Still no response on Bundaberg Rum and Dora the Explorer

EDITORIAL NOTE: Following the publication of this Drink Tank post, the author received correspondence from the Advertising Standards Bureau (on 22 December 2015) offering their sincere apologies for the delays experienced, where “through an administrative error by the Advertising Standards Bureau, your complaint was not forwarded to ABAC as per established process.” The complaint has now been referred to the Alcohol Beverages Advertising Code (ABAC) Panel for further assessment.

See: “ABAC didn’t ignore your complaint, we were just being incompetent, says Advertising Standards Bureau“.


In an earlier post I showed photos of an Australian alcohol company, Diageo Australia, spamming my 3 year old daughter with an advertisement for Bundaberg Rum when she clicked on a YouTube video of Dora the Explorer.

I saw this as an important public interest issue, so I decided to follow it up. Here’s what’s happened since.

Google (which owns YouTube) has been grappling with technical difficulties about the placement of inappropriate ads next to children’s content hosted on YouTube.

Until resolved, this practice creates bad PR for everyone. It makes alcohol companies look desperate and mercenary. And if you own the IP for Dora the Explorer or, say, Frozen, would you want alcohol companies messing with your child audiences?

The practice comes as no surprise to ABAC.

The Alcohol Beverages Advertising Code (ABAC) is the voluntary, alcohol advertising code and complaints scheme whose Management Committee represents Australia’s beer, wine, spirits and advertising industries. The Australian government is also represented on the Committee, through the Head of the Department of Health’s Drug Strategy Branch.

In 2012, the ABAC Complaints Panel dismissed a complaint (118/11, 14 January 2012) about an alcohol ad placed prior to a children’s game on a children’s website aimed at 3-8 year olds. On that occasion, the Complaints Panel wrote that “the Panel is only permitted to consider whether the content (not the placement) of the advertisement breaches the ABAC”.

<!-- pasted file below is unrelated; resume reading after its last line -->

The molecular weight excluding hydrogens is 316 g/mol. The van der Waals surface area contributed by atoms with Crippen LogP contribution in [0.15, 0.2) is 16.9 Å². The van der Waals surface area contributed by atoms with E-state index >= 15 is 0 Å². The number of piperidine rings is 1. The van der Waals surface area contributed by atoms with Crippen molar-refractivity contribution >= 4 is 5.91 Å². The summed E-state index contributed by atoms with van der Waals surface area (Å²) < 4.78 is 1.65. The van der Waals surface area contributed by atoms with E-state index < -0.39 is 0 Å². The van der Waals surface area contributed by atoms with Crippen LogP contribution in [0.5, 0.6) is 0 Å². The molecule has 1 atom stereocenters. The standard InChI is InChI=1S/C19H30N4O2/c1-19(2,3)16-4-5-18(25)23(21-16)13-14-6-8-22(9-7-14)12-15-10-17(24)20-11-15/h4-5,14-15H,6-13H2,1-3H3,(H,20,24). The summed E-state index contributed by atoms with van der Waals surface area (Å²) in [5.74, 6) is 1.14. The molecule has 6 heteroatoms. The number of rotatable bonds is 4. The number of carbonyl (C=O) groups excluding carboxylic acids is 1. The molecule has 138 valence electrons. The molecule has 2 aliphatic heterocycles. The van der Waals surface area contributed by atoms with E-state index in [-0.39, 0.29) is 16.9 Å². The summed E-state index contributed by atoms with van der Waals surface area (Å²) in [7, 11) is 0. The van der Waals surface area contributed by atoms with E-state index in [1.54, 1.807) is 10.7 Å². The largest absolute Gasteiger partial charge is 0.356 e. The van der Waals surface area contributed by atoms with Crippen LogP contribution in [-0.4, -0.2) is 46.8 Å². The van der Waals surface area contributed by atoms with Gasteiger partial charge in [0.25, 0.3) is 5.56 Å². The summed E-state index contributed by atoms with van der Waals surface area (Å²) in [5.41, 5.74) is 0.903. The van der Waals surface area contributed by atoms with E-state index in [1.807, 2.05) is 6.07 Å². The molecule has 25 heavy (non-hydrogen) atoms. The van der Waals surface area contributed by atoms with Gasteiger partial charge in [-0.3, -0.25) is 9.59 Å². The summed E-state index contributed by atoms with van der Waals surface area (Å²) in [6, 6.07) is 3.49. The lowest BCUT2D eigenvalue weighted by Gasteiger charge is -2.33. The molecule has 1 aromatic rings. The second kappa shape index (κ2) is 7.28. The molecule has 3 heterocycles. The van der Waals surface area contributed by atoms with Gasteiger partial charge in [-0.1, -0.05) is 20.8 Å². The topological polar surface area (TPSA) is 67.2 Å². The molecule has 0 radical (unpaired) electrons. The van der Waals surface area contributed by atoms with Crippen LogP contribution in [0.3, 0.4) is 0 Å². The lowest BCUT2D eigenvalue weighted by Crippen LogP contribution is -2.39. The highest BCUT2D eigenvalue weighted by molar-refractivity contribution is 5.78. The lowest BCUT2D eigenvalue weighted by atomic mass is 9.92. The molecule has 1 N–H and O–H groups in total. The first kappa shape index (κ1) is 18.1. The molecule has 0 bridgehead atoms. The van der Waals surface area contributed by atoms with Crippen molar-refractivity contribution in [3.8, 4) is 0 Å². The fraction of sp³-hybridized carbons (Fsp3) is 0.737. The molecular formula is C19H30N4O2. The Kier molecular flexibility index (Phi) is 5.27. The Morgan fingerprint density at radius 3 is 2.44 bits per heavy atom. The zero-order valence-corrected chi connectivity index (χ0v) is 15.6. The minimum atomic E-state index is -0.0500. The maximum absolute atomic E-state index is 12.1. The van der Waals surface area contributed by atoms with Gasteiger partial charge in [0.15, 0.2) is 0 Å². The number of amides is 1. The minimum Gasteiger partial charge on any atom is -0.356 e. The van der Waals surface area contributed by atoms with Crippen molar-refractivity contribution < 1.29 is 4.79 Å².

Why is ABAC ignoring my complaint?

I wanted to confirm what kind of advertising the ABAC Code prevents, and what it allows. So on 29 September 2015, I sent a complaint about Diageo’s Bundaberg Rum ad to ABAC, through the Advertising Standards Bureau portal. On 1 October, the ASA forwarded it to the ABAC Complaints Adjudication Panel.

Under ABAC’s Rules and Procedures, the ABAC Management Committee has set a target of 30 days (1 month) for handling complaints.

It’s now 11 weeks since the complaint was referred to the Complaints Adjudication Panel. The Panel is yet to acknowledge receipt. It’s not a good look.

In the meantime, ABAC has published adjudications for complaints that were made more recently than mine.

According to ABAC, the Code is the “centrepiece of Australia’s quasi-regulatory scheme for alcohol advertising”. Former Senator the Hon Alan Ferguson was appointed the inaugural Chair of ABAC’s Management Committee in July 2015. The Chief Adjudicator of the Complaints Panel is Professor Michael Lavarch AO, a former Commonwealth Attorney-General.

Reply from Minister Ley MP